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Northern Delusions: Oslo to ban combustion engine vehicles from 2025 to 'combat CO2 emissions'
At the same time, the gov't plans to sell drilling licences in the Arctic--hypocrisy, you'd ask? Nah, just another day of virtue-signalling idiocy
So, during my casual morning read of various legacy media outlets, I found these two gems, with the first coming to you courtesy of the Norwegian state broadcaster NRK and the second piece appeared on Austrian state broadcaster ORF (all translations and emphases mine):
NRK: Zero Emission Zone in Oslo from 2025 at the Earliest
The Oslo City Environment Agency recommends making the entire area within ring 2 a zero-emissions zone for road traffic. They believe this can happen from 2025 at the earliest.
The ban on driving petrol and diesel cars in the area is proposed to be introduced first for vans and heavy transport [but how would those avocados and AmazonPrime products be delivered to the hip and trendy urbanistas?], then for passenger cars two years later.
People living in the zone are recommended to apply for an exemption from the ban for the first five years.
The agency also believes that HC [handicapped, yep, gotta love the political correctness of the Nordics…] vehicles and people with HC cards, first responders, and emergency vehicles should be exempt from the ban.
‘I am happy to receive this professional basis for one of Oslo's most important climate measures’, says Sirin Stav, city councilor for the environment and transport (MDG), in a press release.
A prerequisite for the introduction is that the law be changed so that municipalities are given the authority to introduce such zones. This is what the national authorities must adopt. [Nullification Crisis, anyone?]
‘Oslo and other big cities are now waiting for the government to give the municipalities the opportunity to introduce zero emission zones’, says Stav.
The Norwegian Environmental Agency also points out that a well-developed charging infrastructure is needed before a zero-emissions zone can be introduced. In 2022, the municipality only managed to build 11 charging stations.
The zero emission zone will help to cut emissions in Oslo. The municipality has decided that emissions must be cut by 95 per cent by 2030, compared to 2009 levels.
The recommendation from the agency has now been sent to the city council for assessment, before a proposal is presented to the city council.
ORF: Norway Plans Major Expansion of Oil and Gas Exploration
Norway has announced plans to open 92 new areas in the Arctic for oil and gas exploration. These are 78 areas in the Barents Sea in the far north and 14 areas in the Arctic Ocean near the Arctic Circle, the government announced yesterday in Oslo.
‘Facilitating the search is important for Europe as well as for Norway and the affected regions’, Norwegian Energy Minister Terje Aasland said. The announcement was made in connection with the annual award of oil drilling licences in already explored areas.
According to a cross-party agreement reached in November, exploration in pristine areas will not be allowed before 2025 [I’m so glad we’re cutting emissions by 95% by that year]. The plans presented are to be the subject of a public hearing.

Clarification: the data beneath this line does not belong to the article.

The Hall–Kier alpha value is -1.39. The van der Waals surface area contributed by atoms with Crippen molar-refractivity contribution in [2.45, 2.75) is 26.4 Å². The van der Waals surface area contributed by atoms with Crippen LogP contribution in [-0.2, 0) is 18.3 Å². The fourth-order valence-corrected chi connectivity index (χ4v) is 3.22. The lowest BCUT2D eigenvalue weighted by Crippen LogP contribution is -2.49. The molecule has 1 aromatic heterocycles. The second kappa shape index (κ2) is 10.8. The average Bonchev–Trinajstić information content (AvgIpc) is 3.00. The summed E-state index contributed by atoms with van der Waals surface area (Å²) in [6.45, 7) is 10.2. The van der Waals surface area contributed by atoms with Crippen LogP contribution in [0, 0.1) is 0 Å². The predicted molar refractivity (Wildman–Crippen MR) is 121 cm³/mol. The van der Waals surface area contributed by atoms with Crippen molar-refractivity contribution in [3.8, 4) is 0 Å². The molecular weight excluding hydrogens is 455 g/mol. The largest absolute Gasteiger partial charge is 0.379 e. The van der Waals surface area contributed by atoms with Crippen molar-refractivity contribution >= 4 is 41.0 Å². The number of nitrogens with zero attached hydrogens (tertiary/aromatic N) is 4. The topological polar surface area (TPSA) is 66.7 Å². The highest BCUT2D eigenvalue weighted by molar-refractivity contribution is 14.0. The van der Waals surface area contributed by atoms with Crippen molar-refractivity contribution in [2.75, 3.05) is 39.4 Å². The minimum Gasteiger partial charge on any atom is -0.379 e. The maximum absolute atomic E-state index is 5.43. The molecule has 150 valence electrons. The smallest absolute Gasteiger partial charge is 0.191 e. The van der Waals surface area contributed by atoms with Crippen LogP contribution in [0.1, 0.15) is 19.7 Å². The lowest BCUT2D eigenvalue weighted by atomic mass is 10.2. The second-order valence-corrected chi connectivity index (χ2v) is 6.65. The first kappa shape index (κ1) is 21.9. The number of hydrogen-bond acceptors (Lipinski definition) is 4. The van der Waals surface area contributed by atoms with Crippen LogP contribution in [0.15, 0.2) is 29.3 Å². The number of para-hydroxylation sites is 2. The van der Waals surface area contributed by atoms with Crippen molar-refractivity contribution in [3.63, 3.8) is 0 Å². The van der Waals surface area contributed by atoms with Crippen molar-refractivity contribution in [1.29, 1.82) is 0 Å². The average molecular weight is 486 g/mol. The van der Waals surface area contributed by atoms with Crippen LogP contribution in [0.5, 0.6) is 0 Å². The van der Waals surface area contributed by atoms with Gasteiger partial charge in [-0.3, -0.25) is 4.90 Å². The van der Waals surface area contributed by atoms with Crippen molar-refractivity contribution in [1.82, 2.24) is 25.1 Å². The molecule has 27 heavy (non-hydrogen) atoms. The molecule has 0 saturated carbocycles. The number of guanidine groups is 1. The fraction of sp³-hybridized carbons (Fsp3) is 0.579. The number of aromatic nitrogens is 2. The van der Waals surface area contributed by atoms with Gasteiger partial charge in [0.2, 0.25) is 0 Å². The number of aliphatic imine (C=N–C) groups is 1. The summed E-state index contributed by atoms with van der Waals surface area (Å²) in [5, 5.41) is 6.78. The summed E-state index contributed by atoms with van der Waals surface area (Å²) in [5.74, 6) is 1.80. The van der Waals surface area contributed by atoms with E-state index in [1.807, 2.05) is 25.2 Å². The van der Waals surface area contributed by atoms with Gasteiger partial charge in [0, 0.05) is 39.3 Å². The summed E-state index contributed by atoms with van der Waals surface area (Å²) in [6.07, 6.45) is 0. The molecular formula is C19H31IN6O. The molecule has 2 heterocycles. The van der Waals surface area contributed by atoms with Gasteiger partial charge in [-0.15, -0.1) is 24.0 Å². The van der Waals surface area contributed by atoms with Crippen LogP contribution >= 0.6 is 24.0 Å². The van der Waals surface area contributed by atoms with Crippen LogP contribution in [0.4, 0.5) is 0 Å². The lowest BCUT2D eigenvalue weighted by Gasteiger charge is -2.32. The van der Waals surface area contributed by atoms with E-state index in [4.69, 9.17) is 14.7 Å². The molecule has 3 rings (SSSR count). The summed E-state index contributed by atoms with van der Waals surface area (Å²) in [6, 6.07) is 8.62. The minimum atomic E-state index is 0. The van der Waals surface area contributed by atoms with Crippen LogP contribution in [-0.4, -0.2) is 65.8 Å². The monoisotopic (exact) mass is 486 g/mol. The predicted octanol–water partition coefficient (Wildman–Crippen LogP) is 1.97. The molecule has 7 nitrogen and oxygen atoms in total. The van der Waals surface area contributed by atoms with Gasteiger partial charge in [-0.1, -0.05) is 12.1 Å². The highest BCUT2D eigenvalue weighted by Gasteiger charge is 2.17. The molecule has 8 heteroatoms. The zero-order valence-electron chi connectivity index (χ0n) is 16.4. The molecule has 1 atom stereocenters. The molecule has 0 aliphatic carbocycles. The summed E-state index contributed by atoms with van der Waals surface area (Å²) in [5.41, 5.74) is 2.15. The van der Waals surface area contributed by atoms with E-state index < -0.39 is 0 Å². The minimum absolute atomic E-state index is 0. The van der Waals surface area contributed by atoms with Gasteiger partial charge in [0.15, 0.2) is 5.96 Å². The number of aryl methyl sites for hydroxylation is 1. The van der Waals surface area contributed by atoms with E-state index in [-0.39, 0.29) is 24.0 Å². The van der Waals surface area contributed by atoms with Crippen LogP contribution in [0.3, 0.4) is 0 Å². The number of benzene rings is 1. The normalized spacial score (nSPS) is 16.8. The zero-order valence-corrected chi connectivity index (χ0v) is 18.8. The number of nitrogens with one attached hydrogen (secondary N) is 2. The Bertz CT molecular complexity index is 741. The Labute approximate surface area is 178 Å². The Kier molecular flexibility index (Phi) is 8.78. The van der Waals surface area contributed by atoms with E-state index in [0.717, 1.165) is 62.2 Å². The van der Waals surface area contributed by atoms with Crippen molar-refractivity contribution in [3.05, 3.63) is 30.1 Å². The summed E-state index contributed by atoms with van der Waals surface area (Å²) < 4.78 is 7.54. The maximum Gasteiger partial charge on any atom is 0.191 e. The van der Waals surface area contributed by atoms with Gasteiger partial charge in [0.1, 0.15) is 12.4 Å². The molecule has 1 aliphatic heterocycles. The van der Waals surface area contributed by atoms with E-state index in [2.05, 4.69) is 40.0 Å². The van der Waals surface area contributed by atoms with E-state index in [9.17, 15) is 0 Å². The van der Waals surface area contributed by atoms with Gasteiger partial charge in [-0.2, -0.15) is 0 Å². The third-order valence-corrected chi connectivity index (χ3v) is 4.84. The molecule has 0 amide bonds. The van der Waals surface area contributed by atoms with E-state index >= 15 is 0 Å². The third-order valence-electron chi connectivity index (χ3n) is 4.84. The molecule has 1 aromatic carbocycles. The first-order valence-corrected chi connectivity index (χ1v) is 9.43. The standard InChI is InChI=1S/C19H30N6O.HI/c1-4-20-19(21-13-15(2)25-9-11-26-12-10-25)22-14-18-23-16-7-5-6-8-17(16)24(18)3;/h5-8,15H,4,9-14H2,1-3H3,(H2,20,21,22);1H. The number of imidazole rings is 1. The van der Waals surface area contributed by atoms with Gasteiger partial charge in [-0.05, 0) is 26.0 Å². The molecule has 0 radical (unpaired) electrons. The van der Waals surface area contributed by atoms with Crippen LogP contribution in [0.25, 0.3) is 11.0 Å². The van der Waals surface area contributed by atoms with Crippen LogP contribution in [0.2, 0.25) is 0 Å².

The announcement was met with sharp criticism from environmentalists, who said the Norwegian government was preparing ‘a large, extremely aggressive series of drilling licences at a time when both the UN and the International Energy Agency are clearly saying that there is no more room for more oil exploration if we want to meet climate targets’, said Truls Gulowsen of the Norwegian branch of the NGO Friends of the Earth.
The Barents Sea has long been considered promising by the oil industry. So far, however, only two oil fields are operating in Norwegian waters—the Snöhvit [literally Snowwhite] gas field and the Goliat oil field. Norway is the largest supplier of natural gas in Europe and an important oil producer.
At some point, all those hip, trendy, and politically correct urbanistas will break down completely and commit themselves to mental institutions, if only because their own words and actions betray the policies the claim to support. People are only able to withstand these immense amounts of cognitive dissonance for so long.
You don’t have to do a ‘careful’ reading ‘between the lines’ to realise two essential facts: zero emissions zones are about as sane as zero Covid policies instituted in, say, one part of the world. Last time I checked, gases (such as CO2) don’t care that much about borders as some of those imbeciles who propose such regulations think.
Apart from that, these zero emissions zones in Oslo won’t do anything about the commuters from the metro area who use trunk roads to get into the city daily. Speaking of roads, by the way, esp. those arterial ones, they are actually owned by either the county or the national government, i.e., whatever the city council decides won’t—can’t—be applied to these roads.
And while we’re on the topic, the average EV is some 400-500kg heavier than the same car powered by a combustion engine. This means that roads must be re-built to higher standards, i.e., they will cost much more per mile. Good luck with these policies, for I’m pretty sure that voters won’t like higher taxes to maintain these more expensive roads, esp. if some voters (those who, like me, own a combustion engine-powered vehicle) would be ‘asked’ to pay those taxes while being banned from using them at the same time.
No taxation without
representation the ‘permission’ to use public spaces, such as roads, that I’d be forced to pay for.
Also, these inanities are what passes for ‘good governance’ and ‘exemplary policies’ these days. Wait until you see the morons of the world running things.